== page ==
“I Must Try Harder”: Design Implications for Mobile Apps and Wearables Contributing to Self-Efficacy of Patients With Chronic Conditions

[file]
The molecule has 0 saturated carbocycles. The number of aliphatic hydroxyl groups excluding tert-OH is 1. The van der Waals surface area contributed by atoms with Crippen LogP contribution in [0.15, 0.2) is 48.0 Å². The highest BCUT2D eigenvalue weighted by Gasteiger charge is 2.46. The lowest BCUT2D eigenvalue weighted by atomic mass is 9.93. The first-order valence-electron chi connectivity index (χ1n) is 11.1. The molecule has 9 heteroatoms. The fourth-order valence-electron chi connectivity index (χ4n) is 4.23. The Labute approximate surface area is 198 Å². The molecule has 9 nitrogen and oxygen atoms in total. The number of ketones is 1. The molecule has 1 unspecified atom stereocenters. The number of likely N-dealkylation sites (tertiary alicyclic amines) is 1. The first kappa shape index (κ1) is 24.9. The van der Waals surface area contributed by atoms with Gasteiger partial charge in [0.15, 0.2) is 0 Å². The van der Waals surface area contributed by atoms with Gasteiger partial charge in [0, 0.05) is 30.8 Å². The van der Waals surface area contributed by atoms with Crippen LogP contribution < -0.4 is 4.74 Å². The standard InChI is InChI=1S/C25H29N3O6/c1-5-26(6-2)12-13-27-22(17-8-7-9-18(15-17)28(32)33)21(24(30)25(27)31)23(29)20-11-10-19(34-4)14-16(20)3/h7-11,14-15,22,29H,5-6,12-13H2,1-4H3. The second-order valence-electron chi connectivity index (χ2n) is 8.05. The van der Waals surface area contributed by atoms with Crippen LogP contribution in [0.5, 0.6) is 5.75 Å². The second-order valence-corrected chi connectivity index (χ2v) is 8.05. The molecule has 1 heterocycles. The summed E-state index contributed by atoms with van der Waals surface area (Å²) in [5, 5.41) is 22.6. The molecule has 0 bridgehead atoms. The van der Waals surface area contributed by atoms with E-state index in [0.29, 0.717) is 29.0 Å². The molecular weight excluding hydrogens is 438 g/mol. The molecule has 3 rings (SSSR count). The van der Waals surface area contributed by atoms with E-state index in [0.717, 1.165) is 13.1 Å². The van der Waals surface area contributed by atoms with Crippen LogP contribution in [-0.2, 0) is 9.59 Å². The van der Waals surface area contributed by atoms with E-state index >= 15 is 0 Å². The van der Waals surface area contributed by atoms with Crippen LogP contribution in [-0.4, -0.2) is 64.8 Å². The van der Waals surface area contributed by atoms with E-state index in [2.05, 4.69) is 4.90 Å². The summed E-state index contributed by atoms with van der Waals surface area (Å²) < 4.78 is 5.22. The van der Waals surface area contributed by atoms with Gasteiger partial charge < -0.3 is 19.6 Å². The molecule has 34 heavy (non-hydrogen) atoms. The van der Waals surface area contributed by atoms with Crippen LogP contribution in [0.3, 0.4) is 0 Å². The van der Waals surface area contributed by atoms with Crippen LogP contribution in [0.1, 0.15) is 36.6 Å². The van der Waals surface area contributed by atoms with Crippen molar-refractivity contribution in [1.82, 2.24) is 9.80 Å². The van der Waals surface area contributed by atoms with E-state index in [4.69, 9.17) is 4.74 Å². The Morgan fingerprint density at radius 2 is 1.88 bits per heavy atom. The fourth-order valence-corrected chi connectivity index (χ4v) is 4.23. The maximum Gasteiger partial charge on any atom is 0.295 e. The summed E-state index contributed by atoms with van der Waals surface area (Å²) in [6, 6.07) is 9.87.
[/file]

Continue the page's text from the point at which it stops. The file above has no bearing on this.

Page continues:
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Background: Diverse wellness-promoting mobile health technologies, including mobile apps and wearable trackers, became increasingly popular due to their ability to support patients’ self-management of health conditions. However, the patient’s acceptance and use depend on the perceived experience and the app appropriateness to the patient’s context and needs. We have some understating of the experience and factors influencing the use of these technologies in the general public, but we have a limited understanding of these issues in patients. Objective: By presenting results from an explorative study, this paper aims to identify implications for the design of mobile apps and wearables to effectively support patients’ efforts in self-management of health with a special emphasis on support for self-efficacy of activities contributing to health. Methods: An explorative mixed-method study involving 200 chronically ill patients of Stanford Medical Center (Stanford, CA, United States) was conducted between mid-2016 and end of 2018. Amongst these, 20 patients were involved in a 4-weeks study, in which we collected the underlying wearable device use logs (e.g., Fitbit) and subjective use experience [via an Ecological Momentary Assessment (EMA)], as well as patients’ momentary perception of general self-efficacy in their natural environments and different daily contexts. Results: The results indicate that mobile apps for health and wearables have the potential to enable better self-management and improve patients’ wellbeing but must be further refined to address different human aspects of their use. Specifically, the apps/wearables should be easier to use, more personalized and context-aware for the patient’s overall routine and lifestyle choices, as well as with respect to the momentary patient state (e.g., location, type of people around) and health(care) needs. Additionally, apps and devices should be more battery efficient and accurate, providing timely, non-judgmental feedback and personalized advice to the patients anywhere-any time anyhow. These results are mapped on major sources of the individuals’ self-efficacy. Conclusion: Our results show how the apps/wearables that are aimed at supporting the patients’ self-management should be designed to leverage and further improve the patients’ general self-efficacy and self-efficacy of activities contributing to chronic disease management.